M A I N   N E W S

PM warns of jehadi control over Pak nukes
Ashish Kumar Sen writes from Washington

Prime Minister Manmohan Singh has expressed concern about the security of Pakistan’s nuclear weapons should President Pervez Musharraf be removed from office.

Talking to CNN late on Wednesday Dr Manmohan Singh said: “Well, the security of (nuclear) assets which are under the control of Pakistan, I think does worry us. And I hope that credible solutions can be found today with that problem.”

Asked what specifically worried him about the nuclear weapons, he said: “Well, if they get into the hands of the jehadi element, that could pose a serious problem.. I hope that this does not happen. And I pray that it will not happen.”

Dr Singh said India would like Pakistan to emerge as a moderate Islamic state and had “a vested interest in the stability and progress in Pakistan.”

Asked whether Al Qaida still had a “significant base” in Pakistan, he said there was “no doubt about this.”

In an interview with the Washington Post, Dr Singh said while he wished Gen Musharraf well, “I have to be realistic enough to recognise the role that terrorist elements have played in the last few years in the history of Pakistan.”

He said Taliban was the creation of Pakistan extremists, the Wahabi Islam which has flourished, thousands of schools, the madarsas were set up to preach jehad based on hatred of other religions.

Earlier, speaking at the National Press Club in Washington, Dr Singh said the “climate for resolution of long-standing issues can be easily vitiated if Pakistan’s territory continues to be used to plan terrorist acts directed against our country.”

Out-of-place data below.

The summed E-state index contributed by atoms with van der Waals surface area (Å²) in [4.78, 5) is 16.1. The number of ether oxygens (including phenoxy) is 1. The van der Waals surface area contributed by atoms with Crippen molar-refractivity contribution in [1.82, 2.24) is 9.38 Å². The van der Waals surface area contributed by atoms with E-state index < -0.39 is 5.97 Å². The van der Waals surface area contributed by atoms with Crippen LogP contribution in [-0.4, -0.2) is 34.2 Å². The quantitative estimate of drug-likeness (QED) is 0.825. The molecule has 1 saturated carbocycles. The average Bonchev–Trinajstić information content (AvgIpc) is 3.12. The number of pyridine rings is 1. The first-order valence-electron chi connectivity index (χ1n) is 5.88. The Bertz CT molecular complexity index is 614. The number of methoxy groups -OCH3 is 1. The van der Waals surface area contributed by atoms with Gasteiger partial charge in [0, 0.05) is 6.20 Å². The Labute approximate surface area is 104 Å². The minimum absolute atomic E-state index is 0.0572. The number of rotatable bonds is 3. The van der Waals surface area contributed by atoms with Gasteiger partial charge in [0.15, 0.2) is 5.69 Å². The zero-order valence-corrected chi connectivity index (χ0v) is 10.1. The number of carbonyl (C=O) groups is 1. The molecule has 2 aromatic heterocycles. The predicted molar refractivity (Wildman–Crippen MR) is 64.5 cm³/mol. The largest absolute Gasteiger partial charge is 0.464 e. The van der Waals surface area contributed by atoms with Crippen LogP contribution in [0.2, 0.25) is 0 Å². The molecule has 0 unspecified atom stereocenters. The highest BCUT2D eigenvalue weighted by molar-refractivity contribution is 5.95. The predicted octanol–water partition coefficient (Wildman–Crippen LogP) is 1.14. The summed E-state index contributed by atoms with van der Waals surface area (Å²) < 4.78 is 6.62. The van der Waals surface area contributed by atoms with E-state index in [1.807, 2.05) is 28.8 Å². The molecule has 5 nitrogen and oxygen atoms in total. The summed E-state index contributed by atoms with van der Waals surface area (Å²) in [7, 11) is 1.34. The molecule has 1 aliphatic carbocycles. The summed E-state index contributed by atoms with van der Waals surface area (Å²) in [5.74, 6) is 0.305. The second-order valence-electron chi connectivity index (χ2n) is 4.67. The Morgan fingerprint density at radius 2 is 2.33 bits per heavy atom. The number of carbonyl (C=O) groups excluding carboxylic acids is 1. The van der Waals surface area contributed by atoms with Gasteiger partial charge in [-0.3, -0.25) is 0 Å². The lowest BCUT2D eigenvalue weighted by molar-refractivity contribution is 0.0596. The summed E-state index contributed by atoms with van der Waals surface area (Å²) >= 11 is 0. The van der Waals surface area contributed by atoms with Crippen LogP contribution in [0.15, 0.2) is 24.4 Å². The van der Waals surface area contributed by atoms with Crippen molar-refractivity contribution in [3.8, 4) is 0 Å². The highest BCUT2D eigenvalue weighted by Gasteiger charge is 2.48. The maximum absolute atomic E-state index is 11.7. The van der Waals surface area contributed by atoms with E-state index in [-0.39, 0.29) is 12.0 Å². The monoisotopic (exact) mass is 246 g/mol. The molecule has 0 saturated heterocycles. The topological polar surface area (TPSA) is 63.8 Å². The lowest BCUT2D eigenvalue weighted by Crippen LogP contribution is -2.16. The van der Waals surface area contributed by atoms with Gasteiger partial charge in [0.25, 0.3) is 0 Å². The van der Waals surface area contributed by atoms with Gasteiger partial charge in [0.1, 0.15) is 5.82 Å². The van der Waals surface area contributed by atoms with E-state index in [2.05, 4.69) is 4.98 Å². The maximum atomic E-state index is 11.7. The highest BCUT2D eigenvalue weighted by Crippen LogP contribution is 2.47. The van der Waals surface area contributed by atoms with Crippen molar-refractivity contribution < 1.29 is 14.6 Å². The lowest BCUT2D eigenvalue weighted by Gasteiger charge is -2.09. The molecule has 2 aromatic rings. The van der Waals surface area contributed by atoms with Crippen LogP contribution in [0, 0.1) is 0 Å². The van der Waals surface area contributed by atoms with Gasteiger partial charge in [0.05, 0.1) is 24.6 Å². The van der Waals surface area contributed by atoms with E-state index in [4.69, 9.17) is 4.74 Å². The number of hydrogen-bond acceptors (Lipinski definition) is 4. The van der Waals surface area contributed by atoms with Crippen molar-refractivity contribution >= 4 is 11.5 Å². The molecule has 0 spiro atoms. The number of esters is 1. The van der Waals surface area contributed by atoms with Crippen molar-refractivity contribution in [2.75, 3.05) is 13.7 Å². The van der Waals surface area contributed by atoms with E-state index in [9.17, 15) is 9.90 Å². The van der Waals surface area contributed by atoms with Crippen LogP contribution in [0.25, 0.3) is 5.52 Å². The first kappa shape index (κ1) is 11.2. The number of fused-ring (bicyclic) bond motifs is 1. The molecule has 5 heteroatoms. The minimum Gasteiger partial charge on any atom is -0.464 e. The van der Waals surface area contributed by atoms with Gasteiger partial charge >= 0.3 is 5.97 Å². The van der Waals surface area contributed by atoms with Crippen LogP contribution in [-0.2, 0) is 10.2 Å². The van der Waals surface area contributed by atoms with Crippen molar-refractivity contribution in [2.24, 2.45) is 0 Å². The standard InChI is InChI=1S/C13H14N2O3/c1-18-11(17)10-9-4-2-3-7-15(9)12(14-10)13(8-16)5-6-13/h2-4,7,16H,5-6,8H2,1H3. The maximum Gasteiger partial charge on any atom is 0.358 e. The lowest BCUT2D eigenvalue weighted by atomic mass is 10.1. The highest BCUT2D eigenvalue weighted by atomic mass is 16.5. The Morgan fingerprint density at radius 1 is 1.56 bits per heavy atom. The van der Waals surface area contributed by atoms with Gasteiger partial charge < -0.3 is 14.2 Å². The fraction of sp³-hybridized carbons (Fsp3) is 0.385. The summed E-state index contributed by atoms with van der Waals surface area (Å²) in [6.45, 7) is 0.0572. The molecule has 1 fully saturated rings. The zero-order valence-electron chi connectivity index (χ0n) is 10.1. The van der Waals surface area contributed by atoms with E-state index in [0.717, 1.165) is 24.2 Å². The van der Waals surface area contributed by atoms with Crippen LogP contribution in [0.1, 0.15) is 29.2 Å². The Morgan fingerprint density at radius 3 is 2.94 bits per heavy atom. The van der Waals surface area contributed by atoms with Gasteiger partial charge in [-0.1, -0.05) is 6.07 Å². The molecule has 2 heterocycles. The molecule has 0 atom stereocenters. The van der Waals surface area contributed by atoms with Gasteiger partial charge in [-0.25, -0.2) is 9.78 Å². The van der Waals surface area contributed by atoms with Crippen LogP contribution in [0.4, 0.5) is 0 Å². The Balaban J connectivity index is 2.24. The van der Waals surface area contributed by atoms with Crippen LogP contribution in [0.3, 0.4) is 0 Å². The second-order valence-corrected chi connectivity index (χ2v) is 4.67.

“I, as the prime minister of a democracy cannot move ahead of Indian public opinion. If acts of terrorism are not under control that certainly affects my ability to push forward the process of normalizing our relations with Pakistan,” he said pointing to recent “disturbing developments” in Kashmir.

Dr Singh was the first Indian leader to interact with the American media at the National Press Club in two decades. Rajiv Gandhi was the last Indian prime minister to speak at the venue in 1985. Former Prime Ministers Jawaharlal Nehru and Indira Gandhi also addressed the club.

Asked what he thought of the Indian food served at the club’s luncheon, Dr. Singh noted: “I was very happy at the mixture that was reflected in the food that was served in this room. I think the main course was, of course, standard American stuff. But the dessert was very much Indian. So, India had the last word,” he said to enthusiastic applause.

Gulab jamuns were served for dessert.


PM in Geneva

Geneva, July 21
Prime Minister Manmohan Singh arrived here today en route home after a three-day state visit to the USA during which he clinched the deal with President George W. Bush lifting all restrictions on supply of nuclear fuel and equipment to India.

After a night halt here, the Prime Minister will fly to New Delhi tomorrow.

Earlier in Washington, he was given a ceremonial send off. He was presented a guard of honour by contingents of the US Army, Air Force and Navy. — PTI

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